They're on the air a lot, which tends to burn people out who still bother listening to radio. They're kind of vaguely boring and derivative, but that's just opinion, so ... if you like them, who cares? Who are you trying to impress?

Personally, I don't mind Nickelback, but I find Coldplay pretty bland. Thing is, I'd rather listen to music I actively like instead of music I just don't mind.

Then again, I'm not really the type to go around telling people that their favorite music sucks. Music enjoyment is way too subjective for that to be meaningful.
posted by asciident at 12:03 AM on April 6, 2013

In defense of Nickelback (from way above "Dropping a dime on Nickleback"), it's almost impossible not to repeat forms from song to song. Bob Dylan said all you need is three chords and the truth and you are a song writer. Three and four chord progressions are de rigeur and songs differ in keys, time signature, where in the chord progression you start, bridges, leads, intro/exit gimmicks, various flourishes, but modern rock and folk are structurally simple at their very root. Song-to-song similarity can be viewed as experiments in seeing which of two lyrics are better for the tunesmith, and instead of trashing one, publishing both. Unless the repertoire is all depressingly identical, repeats are inevitable.

Music is direct massage for your cerebral cortex. What you love, be it opera to grunge, is up to you. So much is available, you never have to listen twice to any song as long as you live, so to misquote Mary Oliver (poet), let your soft body love what it loves. Screw your critics. Your opinions are just as valid.
posted by FauxScot at 12:59 AM on April 6, 2013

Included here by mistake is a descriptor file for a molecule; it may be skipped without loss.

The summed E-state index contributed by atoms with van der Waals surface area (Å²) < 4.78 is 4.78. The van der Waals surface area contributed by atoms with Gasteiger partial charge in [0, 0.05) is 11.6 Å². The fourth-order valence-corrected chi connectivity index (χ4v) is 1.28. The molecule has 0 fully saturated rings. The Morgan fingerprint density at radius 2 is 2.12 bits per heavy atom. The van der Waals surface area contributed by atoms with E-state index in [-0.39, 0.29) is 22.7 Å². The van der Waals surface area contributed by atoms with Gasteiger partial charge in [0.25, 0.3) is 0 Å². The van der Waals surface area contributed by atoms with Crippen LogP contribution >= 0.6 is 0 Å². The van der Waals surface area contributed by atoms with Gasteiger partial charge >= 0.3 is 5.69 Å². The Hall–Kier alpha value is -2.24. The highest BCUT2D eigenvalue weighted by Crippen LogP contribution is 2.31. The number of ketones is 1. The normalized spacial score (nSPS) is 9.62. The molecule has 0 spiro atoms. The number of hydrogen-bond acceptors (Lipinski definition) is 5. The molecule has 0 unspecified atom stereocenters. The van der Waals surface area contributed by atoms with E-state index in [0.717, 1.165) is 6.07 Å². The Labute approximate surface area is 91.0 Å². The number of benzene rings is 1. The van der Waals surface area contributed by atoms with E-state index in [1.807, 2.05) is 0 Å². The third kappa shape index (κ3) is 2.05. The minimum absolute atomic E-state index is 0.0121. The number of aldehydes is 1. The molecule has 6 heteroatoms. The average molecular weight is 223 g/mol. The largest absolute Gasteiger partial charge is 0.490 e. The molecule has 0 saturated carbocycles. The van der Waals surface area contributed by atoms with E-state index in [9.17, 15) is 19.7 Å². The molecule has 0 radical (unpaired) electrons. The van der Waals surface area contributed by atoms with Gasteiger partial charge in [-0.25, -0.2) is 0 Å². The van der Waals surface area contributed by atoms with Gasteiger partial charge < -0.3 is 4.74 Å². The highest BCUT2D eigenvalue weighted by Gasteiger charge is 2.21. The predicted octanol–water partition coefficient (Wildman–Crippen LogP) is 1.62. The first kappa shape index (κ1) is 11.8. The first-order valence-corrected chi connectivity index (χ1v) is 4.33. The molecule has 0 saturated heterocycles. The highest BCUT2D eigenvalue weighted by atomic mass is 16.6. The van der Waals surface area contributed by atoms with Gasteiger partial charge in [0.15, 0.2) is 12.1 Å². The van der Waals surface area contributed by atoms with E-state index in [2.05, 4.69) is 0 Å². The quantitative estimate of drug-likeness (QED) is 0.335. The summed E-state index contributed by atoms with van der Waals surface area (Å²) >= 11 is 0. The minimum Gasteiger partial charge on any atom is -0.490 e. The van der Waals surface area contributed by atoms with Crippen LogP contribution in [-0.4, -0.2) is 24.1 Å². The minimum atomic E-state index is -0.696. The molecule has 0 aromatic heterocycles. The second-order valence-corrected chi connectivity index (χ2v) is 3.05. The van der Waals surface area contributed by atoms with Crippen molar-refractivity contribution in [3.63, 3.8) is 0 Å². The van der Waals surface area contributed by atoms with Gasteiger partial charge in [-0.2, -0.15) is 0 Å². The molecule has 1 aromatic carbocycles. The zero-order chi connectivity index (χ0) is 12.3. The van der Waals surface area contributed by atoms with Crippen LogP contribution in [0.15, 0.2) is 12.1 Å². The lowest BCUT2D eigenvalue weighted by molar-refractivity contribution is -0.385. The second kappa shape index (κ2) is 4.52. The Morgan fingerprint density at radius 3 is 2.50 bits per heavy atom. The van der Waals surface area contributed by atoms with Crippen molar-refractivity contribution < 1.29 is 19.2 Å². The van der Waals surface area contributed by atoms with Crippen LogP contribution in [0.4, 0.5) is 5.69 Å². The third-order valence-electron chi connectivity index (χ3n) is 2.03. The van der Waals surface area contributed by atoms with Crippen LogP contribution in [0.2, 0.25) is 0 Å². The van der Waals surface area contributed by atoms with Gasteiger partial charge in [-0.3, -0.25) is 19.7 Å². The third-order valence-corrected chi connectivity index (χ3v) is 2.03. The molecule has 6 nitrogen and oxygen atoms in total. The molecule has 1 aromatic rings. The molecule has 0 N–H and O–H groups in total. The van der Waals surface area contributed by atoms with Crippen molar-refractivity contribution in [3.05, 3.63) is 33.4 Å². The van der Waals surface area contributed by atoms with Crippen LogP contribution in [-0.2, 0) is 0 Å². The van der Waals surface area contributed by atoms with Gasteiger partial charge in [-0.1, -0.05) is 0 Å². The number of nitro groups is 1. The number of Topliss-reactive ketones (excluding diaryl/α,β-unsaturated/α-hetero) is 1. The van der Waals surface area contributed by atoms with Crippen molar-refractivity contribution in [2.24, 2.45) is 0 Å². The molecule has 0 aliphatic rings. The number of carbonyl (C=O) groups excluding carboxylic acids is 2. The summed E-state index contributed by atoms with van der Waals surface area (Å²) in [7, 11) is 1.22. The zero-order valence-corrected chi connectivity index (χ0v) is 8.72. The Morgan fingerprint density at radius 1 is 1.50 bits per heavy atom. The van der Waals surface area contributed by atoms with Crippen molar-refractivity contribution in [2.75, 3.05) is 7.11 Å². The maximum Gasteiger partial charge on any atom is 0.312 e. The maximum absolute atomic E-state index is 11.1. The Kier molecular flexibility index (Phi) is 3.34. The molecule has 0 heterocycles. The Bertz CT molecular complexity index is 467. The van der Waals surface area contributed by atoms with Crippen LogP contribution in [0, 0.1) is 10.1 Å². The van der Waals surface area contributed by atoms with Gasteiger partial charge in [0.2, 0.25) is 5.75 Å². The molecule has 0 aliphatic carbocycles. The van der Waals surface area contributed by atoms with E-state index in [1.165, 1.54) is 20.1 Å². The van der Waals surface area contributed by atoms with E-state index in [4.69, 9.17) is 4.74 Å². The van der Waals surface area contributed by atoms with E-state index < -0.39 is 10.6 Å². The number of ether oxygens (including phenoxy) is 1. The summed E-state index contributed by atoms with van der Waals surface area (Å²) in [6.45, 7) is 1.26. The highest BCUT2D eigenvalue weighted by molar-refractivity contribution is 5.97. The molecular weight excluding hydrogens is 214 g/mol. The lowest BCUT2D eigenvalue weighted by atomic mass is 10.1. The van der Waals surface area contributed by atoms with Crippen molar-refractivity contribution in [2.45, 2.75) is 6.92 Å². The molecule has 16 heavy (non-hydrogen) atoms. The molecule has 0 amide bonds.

If this helps, I've never consciously heard a Nickelback song in my life until ten minutes ago when I went onto YouTube and searched for them. I picked the first video of theirs that sprung up, Lullaby, and listened to it. Some thoughts that may enlighten you on why your favourite band sucks. Firstly I immediately hated the overly-dramatic, lonley and portentous piano chords which have been done a bazillion times before, made worse by the shots of wedding rings and clasped hands which cut to a woman's agonised face, obviously in labour and obviously setting out to emotionally manipulate me in the clumsiest, least subtle, most contrived way possible. Then a really basic, uncreative, so predictably repeated guitar chord change with percussion blatantly mimicking a beating heart. Marriage, youth, beauty, the blessings of childbirth, love, loss, pain. Its all there in the first twenty seconds of their song and video. Then I see the band themselves and instantly I irrationally hate the way they look, the singer with a douchebag goatee and haircut sitting on a chair spun the wrong way, singing earnestly about knowing feelings and making weird cliched emotive eyebrow and head movements. Goddam straight he knows feelings I'm told. And the rest of the band in a warehouse, dressed in black, lit by industrial lamps, their setting completely devoid of any originality, just rehashing a look that's been done to death for decades while they exchange meaningful glances as if concentrating on creating their art as they strike the same tired old chords. The video progresses, I begin to laugh at how bad it is, every emotional point hammered home, the doctor shaking his head, the close-up of an adoption leaflet, it's like a bad soap opera. And the lyrics sung over the same simple chord change and drums driving home the signposted message have been sung a million times before, darkness out of the light, having faith in you, making it through the night, taking the easy way out, giving it one more try etc Just vapid, empty, hackneyed lyric writing. Then I watched another video called Hero and it was pretty much the same. Then another called If Today Was Your Last Day and it was the same formula again. So three songs later, the first three songs I've ever heard this band sing, I can safely say your favourite band does indeed suck. For me anyway. It feels way too unthinkingly emotive, cliched, uninspiring, repetitive, derivative as all the while earnestly beating you about the ears with embracing the qualities that all Good People should be aspiring to, Love, Honesty, Growth, Strength, Fortitude, Friendship, Finding Hope In Suffering. It's the sort of music loads of people in my family might like, they have very mainstream outlooks (kids are a blessing, always do the right thing, go to church and listen to your elders), I can imagine broken hearted women wiping their tears and vowing never to love to fast too soon, I see tough, tattooed men setting their jaw as they face some new tribulation that they will battle through and learn from, at sunset, on 9/11. Tomorrow is a new day. Gak. I like my music to open new doors, musically and mentally, it should feel like an exploration of emotion and self and at the very least fire some new neurons. This Nickelback stuff is just like the musical equivalent of an Adam Sandler movie, probably best enjoyed when drunk and even then not so much. But if you like it then cool, don't let douchebags like me tell you any different! Now to go try out some Coldplay...